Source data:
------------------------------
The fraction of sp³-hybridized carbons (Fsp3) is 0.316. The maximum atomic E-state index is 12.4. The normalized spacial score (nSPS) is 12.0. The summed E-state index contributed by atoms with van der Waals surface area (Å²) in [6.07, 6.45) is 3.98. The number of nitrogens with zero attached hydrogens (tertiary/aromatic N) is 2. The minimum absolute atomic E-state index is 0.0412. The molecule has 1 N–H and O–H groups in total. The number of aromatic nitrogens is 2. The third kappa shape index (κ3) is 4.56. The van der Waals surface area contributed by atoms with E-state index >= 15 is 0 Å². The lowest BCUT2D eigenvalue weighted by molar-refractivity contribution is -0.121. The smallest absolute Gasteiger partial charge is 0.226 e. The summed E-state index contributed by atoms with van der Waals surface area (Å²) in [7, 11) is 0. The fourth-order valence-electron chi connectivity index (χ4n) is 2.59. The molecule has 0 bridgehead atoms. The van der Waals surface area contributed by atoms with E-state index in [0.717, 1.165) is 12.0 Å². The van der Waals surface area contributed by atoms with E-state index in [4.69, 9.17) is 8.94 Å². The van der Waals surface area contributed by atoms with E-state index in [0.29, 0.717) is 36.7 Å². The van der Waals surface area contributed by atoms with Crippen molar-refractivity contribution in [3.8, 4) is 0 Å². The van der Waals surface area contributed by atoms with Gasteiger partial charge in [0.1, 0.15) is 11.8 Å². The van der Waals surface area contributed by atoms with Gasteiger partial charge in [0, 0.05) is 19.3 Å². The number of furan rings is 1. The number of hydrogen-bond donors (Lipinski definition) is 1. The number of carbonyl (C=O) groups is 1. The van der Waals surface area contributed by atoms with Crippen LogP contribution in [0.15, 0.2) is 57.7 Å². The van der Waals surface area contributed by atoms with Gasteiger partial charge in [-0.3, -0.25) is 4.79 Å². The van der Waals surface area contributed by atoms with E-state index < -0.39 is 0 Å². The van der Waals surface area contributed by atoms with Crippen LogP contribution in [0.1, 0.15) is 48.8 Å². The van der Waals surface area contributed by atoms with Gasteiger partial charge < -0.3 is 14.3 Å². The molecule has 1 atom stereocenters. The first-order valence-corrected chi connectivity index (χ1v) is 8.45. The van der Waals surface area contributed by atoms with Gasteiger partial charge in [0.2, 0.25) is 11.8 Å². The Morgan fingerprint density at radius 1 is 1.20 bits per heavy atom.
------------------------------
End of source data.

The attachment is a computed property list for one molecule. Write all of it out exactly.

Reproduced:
The fraction of sp³-hybridized carbons (Fsp3) is 0.316. The maximum atomic E-state index is 12.4. The normalized spacial score (nSPS) is 12.0. The summed E-state index contributed by atoms with van der Waals surface area (Å²) in [6.07, 6.45) is 3.98. The number of nitrogens with zero attached hydrogens (tertiary/aromatic N) is 2. The minimum absolute atomic E-state index is 0.0412. The molecule has 1 N–H and O–H groups in total. The number of aromatic nitrogens is 2. The third kappa shape index (κ3) is 4.56. The van der Waals surface area contributed by atoms with E-state index >= 15 is 0 Å². The lowest BCUT2D eigenvalue weighted by molar-refractivity contribution is -0.121. The smallest absolute Gasteiger partial charge is 0.226 e. The summed E-state index contributed by atoms with van der Waals surface area (Å²) in [7, 11) is 0. The fourth-order valence-electron chi connectivity index (χ4n) is 2.59. The molecule has 0 bridgehead atoms. The van der Waals surface area contributed by atoms with E-state index in [0.717, 1.165) is 12.0 Å². The van der Waals surface area contributed by atoms with E-state index in [4.69, 9.17) is 8.94 Å². The van der Waals surface area contributed by atoms with E-state index in [0.29, 0.717) is 36.7 Å². The van der Waals surface area contributed by atoms with Crippen molar-refractivity contribution in [3.8, 4) is 0 Å². The van der Waals surface area contributed by atoms with Gasteiger partial charge in [0.1, 0.15) is 11.8 Å². The van der Waals surface area contributed by atoms with Gasteiger partial charge in [0, 0.05) is 19.3 Å². The number of furan rings is 1. The number of hydrogen-bond donors (Lipinski definition) is 1. The number of carbonyl (C=O) groups is 1. The van der Waals surface area contributed by atoms with Crippen LogP contribution in [0.15, 0.2) is 57.7 Å². The van der Waals surface area contributed by atoms with Gasteiger partial charge in [-0.3, -0.25) is 4.79 Å². The van der Waals surface area contributed by atoms with E-state index < -0.39 is 0 Å². The van der Waals surface area contributed by atoms with Crippen LogP contribution in [0.1, 0.15) is 48.8 Å². The van der Waals surface area contributed by atoms with Gasteiger partial charge < -0.3 is 14.3 Å². The molecule has 1 atom stereocenters. The first-order valence-corrected chi connectivity index (χ1v) is 8.45. The van der Waals surface area contributed by atoms with Gasteiger partial charge in [0.2, 0.25) is 11.8 Å². The Morgan fingerprint density at radius 1 is 1.20 bits per heavy atom.